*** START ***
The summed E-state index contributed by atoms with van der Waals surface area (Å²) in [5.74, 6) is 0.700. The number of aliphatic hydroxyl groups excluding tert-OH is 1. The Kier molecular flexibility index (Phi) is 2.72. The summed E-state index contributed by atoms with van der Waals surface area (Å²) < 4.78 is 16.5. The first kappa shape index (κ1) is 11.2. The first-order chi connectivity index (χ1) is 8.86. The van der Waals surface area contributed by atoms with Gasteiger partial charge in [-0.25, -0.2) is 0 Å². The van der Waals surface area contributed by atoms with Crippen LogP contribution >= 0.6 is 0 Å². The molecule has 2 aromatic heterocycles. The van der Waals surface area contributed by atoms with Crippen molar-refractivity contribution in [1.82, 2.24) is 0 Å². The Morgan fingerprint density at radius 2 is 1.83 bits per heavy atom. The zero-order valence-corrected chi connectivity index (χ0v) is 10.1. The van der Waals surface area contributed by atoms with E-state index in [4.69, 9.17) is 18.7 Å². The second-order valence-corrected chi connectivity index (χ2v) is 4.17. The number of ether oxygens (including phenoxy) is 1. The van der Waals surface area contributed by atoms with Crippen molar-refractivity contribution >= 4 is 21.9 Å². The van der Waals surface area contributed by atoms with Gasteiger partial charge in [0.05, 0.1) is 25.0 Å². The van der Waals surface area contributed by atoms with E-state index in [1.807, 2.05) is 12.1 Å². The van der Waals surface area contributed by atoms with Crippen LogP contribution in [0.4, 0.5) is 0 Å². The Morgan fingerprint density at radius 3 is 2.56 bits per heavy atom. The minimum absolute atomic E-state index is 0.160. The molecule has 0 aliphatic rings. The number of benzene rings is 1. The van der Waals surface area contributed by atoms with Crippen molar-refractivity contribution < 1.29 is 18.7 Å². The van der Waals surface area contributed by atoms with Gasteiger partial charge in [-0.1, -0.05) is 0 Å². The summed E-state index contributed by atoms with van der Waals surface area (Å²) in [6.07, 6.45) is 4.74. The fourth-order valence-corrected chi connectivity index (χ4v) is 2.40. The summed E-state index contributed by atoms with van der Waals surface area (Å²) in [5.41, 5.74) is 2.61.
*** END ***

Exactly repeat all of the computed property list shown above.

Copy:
The summed E-state index contributed by atoms with van der Waals surface area (Å²) in [5.74, 6) is 0.700. The number of aliphatic hydroxyl groups excluding tert-OH is 1. The Kier molecular flexibility index (Phi) is 2.72. The summed E-state index contributed by atoms with van der Waals surface area (Å²) < 4.78 is 16.5. The first kappa shape index (κ1) is 11.2. The first-order chi connectivity index (χ1) is 8.86. The van der Waals surface area contributed by atoms with Gasteiger partial charge in [-0.25, -0.2) is 0 Å². The van der Waals surface area contributed by atoms with Crippen LogP contribution >= 0.6 is 0 Å². The molecule has 2 aromatic heterocycles. The van der Waals surface area contributed by atoms with Crippen molar-refractivity contribution in [1.82, 2.24) is 0 Å². The Morgan fingerprint density at radius 2 is 1.83 bits per heavy atom. The zero-order valence-corrected chi connectivity index (χ0v) is 10.1. The van der Waals surface area contributed by atoms with E-state index in [4.69, 9.17) is 18.7 Å². The second-order valence-corrected chi connectivity index (χ2v) is 4.17. The number of ether oxygens (including phenoxy) is 1. The van der Waals surface area contributed by atoms with Crippen molar-refractivity contribution >= 4 is 21.9 Å². The van der Waals surface area contributed by atoms with Gasteiger partial charge in [0.05, 0.1) is 25.0 Å². The van der Waals surface area contributed by atoms with E-state index in [1.807, 2.05) is 12.1 Å². The van der Waals surface area contributed by atoms with Crippen LogP contribution in [0.4, 0.5) is 0 Å². The Morgan fingerprint density at radius 3 is 2.56 bits per heavy atom. The minimum absolute atomic E-state index is 0.160. The molecule has 0 aliphatic rings. The number of benzene rings is 1. The van der Waals surface area contributed by atoms with Crippen molar-refractivity contribution < 1.29 is 18.7 Å². The van der Waals surface area contributed by atoms with Gasteiger partial charge in [-0.1, -0.05) is 0 Å². The summed E-state index contributed by atoms with van der Waals surface area (Å²) in [6.07, 6.45) is 4.74. The fourth-order valence-corrected chi connectivity index (χ4v) is 2.40. The summed E-state index contributed by atoms with van der Waals surface area (Å²) in [5.41, 5.74) is 2.61.